Courier, Jacksonville, Illinois, 18 June 1937
Jacksonville, June 16 - Ray Fletcher, 25, his wife, Mildred Lonergan Fletcher, 24, and their two children, Eddie Joe 3, and Eva May, 1, who resided three miles southeast of Murrayville, were killed at 10:40 a.m. today when an Alton passenger train, bound from Bloomington to Roodhouse struck their automobile as it stalled on a grade crossing on a curve a mile and a half south of Woodson.
Engineer J. W. Prather, Bloomington, the only eye witness to the accident, said that the occupants of the car huddled down in the machine to prepare for the crash.
Mrs. Fletcher and her daughter were dead when taken from the wreckage, and Mr. Fletcher and his son were believed to have been dead when they arrived at Passavant hospital where they were taken by David Reynolds, who lives near the scene of the tragedy.
The train struck the car about in the middle, demolishing it. The wreckage was carried about seventy or eighty feet before it was pitched into a ditch along the right-of-way. The engineer stopped the train a few lengths away from the crash and went back to the wreckage. The train crew found Mrs. Fletcher and her daughter lying in the car. Mr. Fletcher, still alive was sitting upright in the driver's seat. The boy was found in the back seat and he was apparently alive at the time.
Mrs. Fletcher was the daughter of Mr. and Mrs. Connie Lonergan of the Literberry community. She is survived by several brothers and sisters. Mr. Fletcher was the son of Joe Fletcher, who resides near Winchester. He is survived by two brothers and two sisters.
Sheriff Kenneth Woods and Deputies Clinton Strowmatt and Charles Wegehoft investigated the crash. Coroner E. O. Samples visited the scene of the tragedy soon after it happened.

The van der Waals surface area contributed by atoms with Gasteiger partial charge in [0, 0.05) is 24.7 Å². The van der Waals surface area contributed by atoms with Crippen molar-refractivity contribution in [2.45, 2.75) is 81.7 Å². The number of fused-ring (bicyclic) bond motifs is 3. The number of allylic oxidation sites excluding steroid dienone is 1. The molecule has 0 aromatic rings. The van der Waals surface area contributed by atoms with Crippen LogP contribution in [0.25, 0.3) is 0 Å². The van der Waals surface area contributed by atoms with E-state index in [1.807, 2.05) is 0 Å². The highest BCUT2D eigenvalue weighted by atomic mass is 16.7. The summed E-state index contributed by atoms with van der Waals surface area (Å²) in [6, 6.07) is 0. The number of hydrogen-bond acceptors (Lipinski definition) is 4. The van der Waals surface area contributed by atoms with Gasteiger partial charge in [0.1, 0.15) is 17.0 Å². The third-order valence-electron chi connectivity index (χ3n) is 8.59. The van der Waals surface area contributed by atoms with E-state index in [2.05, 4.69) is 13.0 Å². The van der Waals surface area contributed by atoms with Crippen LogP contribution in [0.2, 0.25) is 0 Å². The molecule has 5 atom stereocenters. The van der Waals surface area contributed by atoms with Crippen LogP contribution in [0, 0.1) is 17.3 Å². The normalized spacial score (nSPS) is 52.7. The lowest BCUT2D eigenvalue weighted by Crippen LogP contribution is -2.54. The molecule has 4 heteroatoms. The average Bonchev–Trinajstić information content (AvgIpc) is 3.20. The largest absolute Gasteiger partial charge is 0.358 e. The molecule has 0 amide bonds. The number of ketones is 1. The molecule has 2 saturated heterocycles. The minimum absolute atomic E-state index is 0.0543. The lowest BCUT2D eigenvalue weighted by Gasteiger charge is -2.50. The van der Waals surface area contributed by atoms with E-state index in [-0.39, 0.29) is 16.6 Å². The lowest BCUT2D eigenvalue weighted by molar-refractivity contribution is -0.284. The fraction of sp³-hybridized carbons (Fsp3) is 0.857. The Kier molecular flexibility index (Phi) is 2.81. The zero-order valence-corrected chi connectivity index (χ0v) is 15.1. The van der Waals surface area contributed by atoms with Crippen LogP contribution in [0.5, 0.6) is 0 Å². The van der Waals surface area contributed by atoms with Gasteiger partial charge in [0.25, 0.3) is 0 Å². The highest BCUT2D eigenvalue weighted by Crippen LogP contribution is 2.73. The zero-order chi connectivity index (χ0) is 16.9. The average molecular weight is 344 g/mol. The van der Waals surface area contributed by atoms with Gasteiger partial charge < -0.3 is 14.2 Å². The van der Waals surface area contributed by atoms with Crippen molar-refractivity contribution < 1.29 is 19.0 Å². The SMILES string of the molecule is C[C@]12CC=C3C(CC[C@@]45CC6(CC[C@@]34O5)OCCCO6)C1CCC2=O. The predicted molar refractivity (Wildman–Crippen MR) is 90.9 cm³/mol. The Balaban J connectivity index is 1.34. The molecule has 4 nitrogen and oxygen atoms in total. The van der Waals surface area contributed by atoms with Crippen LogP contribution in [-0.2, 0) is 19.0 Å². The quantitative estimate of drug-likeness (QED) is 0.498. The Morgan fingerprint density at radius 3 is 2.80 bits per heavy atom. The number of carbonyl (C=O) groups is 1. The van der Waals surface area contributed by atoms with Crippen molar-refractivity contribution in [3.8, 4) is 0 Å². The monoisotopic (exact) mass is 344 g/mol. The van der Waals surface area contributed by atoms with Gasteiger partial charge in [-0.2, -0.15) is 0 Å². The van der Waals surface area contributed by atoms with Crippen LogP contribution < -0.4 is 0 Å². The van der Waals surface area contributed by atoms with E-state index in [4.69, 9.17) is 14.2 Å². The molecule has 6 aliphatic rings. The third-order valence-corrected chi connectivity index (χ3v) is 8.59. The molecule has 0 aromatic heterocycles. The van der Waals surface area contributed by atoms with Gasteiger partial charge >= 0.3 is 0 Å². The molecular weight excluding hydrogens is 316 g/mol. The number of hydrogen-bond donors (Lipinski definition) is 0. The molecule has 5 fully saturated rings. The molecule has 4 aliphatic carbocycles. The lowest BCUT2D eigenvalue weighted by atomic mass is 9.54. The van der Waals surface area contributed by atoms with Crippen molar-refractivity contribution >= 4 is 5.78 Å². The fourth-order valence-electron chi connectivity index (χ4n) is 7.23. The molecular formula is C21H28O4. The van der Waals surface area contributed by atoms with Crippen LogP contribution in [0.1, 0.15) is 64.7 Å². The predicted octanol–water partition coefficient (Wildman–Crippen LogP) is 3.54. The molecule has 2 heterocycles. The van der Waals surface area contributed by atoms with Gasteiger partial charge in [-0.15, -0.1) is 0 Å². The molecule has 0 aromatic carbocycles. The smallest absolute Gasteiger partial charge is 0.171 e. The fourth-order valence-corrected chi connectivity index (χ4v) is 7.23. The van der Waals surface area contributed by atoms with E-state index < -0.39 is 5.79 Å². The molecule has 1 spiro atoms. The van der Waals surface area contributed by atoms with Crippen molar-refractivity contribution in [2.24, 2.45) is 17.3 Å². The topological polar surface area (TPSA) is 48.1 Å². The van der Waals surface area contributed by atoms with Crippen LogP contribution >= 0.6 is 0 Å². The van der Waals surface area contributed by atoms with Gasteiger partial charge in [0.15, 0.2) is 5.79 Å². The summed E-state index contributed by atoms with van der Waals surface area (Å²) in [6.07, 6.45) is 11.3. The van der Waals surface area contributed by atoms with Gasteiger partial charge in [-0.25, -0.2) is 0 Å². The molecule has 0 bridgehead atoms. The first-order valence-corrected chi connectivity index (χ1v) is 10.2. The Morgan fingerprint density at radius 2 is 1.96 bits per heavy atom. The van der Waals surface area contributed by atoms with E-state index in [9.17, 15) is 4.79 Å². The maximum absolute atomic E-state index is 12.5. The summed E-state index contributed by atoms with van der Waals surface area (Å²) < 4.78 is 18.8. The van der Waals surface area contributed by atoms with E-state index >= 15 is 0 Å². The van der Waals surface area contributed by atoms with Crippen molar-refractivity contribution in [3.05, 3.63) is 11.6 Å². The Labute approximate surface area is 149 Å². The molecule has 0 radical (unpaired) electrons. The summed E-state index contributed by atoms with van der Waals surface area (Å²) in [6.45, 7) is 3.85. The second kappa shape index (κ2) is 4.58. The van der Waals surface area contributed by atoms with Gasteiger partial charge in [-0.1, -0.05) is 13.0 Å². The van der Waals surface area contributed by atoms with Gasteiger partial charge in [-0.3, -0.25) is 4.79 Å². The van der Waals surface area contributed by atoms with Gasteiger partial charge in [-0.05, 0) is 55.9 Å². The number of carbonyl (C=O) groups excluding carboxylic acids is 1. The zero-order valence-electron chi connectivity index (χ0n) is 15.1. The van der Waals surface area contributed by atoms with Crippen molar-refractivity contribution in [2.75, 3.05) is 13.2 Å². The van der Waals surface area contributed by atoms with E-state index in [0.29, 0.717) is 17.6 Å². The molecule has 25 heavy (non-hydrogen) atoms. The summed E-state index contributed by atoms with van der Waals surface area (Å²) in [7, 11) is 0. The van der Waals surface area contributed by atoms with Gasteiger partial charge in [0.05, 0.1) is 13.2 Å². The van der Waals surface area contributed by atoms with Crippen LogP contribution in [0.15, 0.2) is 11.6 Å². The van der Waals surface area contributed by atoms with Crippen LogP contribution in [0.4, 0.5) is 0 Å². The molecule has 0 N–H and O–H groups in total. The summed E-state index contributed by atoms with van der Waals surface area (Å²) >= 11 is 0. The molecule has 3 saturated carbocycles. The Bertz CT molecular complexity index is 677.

The train had a radiator punctured by the collision but was able to get to Murrayville.
At an inquest conducted this afternoon at the Thompson Funeral Home in Murrayville by Coroner Samples, a verdict of accidental deaths was returned. Engineer Prather testified that those in the automobile apparently did not see the train until it was about forty feet away.
The boy suffered a skull fracture while the girl's skull was crushed. Mr. Fletcher sustained fractures of the skull and right arm, while Mrs. Fletcher suffered fractues of the neck and right arm and a cut on the face.
Funeral services for the four will be held at 2 p.m. Friday at the Thompson Funeral Home, Rev. Henry Spencer officiating.
A father, mother and their two small children were lowered into one large grave this (Friday) afternoon, after sorrowing relatives and friends attended funeral services for Mr. and Mrs. Ray Fletcher and family, at this place. The four died together Wednesday when their automobile was struck by an Alton passenger train south of Woodson.
One year old Eva Mae Fletcher was placed beside her mother in the casket, and three year old Eddie Joe was buried in the same casket with his father.
The two caskets containing the remains were interred in a double grave in the Sheppard cemetery, southwest of Jacksonville.
A large crowd gathered at the Thompson Funeral Home where services were held at two p.m. It was necessary to place chairs on the porches and lawn, and a loud speaking system carried the voices of the ministers and singers to all on the outside.
Elder W. A. Chastain of Springfield and Rev. F. V. Wright were the officiating ministers.
Music was furnished by a quartet composed of T. G. Beadles, J. L. Symons, Mrs. Maude Rimbey and Mrs. Beulah Mutch, with Mrs. Faye Evemeyer at the piano. They sang "Going Down the Vallen," "The Old Rugged Cross," and "Sometime We'll Understand."
Flowers were cared for by Ida and Della Simmons, Mayme Lamb, Mrs. Margaret Strawn, Mary Jones, Rena Mansfield, Mary King, Delores Pate and Mrs. Ruby Straus.
The casket of Mr. Fletcher and son was borne by Cary Sooy, Ralph Pate, Maurice Hayes, Carl Brown, Alfred Cockerill and Ray Roberts. Bearers of the casket of Mrs. Fletcher and her daughter were Raymond Tarzwell, Wayne Bosecker, Gilbert Worrall, Bernard Woodward, Lloyd Tendick and James Sorrells.